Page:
Date of Award

Spring 1982

Degree Type

Thesis - Restricted

Degree Name

Master of Science (MS)

Department

Biology

First Advisor

Courtright, James B.

Second Advisor

Kumaran, Krishna A.

Third Advisor

Waring, Gail

Abstract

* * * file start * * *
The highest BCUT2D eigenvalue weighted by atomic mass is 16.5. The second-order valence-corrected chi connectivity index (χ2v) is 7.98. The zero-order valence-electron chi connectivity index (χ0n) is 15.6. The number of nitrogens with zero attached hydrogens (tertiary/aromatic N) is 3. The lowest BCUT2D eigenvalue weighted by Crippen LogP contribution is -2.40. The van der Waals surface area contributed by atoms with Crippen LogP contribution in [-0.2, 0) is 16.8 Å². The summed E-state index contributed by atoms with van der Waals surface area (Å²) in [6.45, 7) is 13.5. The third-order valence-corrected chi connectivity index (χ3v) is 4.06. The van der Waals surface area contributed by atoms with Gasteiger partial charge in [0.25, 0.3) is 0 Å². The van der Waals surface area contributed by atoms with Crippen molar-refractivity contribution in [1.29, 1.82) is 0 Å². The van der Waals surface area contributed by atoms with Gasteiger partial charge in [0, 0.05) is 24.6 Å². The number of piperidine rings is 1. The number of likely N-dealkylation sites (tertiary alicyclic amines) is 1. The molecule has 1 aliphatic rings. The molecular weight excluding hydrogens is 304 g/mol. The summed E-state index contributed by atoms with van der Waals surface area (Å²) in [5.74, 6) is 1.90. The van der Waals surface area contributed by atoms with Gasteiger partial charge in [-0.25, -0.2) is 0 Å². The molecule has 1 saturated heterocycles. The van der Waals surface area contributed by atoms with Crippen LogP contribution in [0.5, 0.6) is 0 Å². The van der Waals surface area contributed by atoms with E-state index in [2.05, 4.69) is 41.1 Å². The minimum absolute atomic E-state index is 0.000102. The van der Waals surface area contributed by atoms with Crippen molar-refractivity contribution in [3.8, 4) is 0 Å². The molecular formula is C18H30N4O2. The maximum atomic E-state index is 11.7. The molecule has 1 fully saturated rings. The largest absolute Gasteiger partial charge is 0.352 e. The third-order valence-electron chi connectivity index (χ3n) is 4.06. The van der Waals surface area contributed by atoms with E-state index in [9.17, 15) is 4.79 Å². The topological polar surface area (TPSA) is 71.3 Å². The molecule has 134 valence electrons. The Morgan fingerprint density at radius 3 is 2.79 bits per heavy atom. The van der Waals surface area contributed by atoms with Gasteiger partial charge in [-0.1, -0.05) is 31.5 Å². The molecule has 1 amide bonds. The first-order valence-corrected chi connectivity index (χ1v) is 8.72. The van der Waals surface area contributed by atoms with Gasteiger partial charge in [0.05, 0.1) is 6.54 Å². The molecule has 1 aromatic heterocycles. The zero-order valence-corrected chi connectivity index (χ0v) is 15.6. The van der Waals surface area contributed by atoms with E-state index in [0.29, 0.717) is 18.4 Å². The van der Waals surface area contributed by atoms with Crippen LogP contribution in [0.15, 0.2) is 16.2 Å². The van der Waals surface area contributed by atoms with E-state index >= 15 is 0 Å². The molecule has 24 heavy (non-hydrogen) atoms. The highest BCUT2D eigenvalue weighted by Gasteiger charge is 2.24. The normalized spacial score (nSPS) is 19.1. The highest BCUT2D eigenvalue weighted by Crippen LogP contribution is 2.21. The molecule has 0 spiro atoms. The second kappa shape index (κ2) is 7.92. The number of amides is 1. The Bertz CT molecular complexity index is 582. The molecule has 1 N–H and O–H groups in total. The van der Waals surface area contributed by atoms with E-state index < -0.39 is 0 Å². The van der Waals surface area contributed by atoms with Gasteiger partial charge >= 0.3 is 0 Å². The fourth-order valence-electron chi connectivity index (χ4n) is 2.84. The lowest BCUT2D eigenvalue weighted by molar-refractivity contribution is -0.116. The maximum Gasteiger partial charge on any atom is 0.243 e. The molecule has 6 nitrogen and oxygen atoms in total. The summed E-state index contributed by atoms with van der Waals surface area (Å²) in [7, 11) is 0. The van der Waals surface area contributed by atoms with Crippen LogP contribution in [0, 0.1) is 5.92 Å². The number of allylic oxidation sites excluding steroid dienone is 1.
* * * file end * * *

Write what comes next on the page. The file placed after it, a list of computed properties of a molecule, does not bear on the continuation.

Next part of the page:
The substrate specificities of aldehyde and pyridoxal oxidases have been determined with a variety of aliphatic and aromatic aldehydes. This analysis has lead to the finding that 2,4,5- trimethoxybenzaldehyde is a specific substrate for pyridoxal oxidase (P0) and that heptaldehyde is oxidized preferentially by aldehyde oxidase (AO). The tissue specific localization of AO and PO in the wild type larval and adult structures has been determined both by selective staining of wild type tissues with either heptaldehyde or 2,4,5-trimethoxybenzaldehyde and by comparing the aldoxn and lpo tissue specific enzyme pattern obtained with benzaldehyde. By using these procedures, AO was identified in all the major internal organs of the wild type larva and adult, including brain, imaginal discs, malpighian tubules, digestive system and reproductive structures. In these wild type strains pyridoxal oxidase is present in many of the same structures which possess AO, but is missing from the cardia, crop , imaginal discs, ovarian follicle cells, paragonia, pericardial cells, hindgut and wreath cells. The distribution of AO in cin2 mutant larva and adults raised at 22°C was limited to those tissues that normally express only AO and not PO activity in wild type. At this temperature no PO activity was found in any cin2 larva or adult tissues. These histochemical patterns of AO and PO distribution were also confirmed by enzymatic analysis of the activities present in homogenates of various individual tissues. There is a temperature sensitivity associated with the cin2 mutation and consequently AO, PO and XDH activities are not present in extracts from individuals raised at 28°C. However, the electrophoretic and physical properties of the AO in individuals raised at permissive temperatures was indistinguishable from wild type. Thus, an active cin2 factor does not appear to be a structural component of AO but is required for AO expression in the developing tissues.

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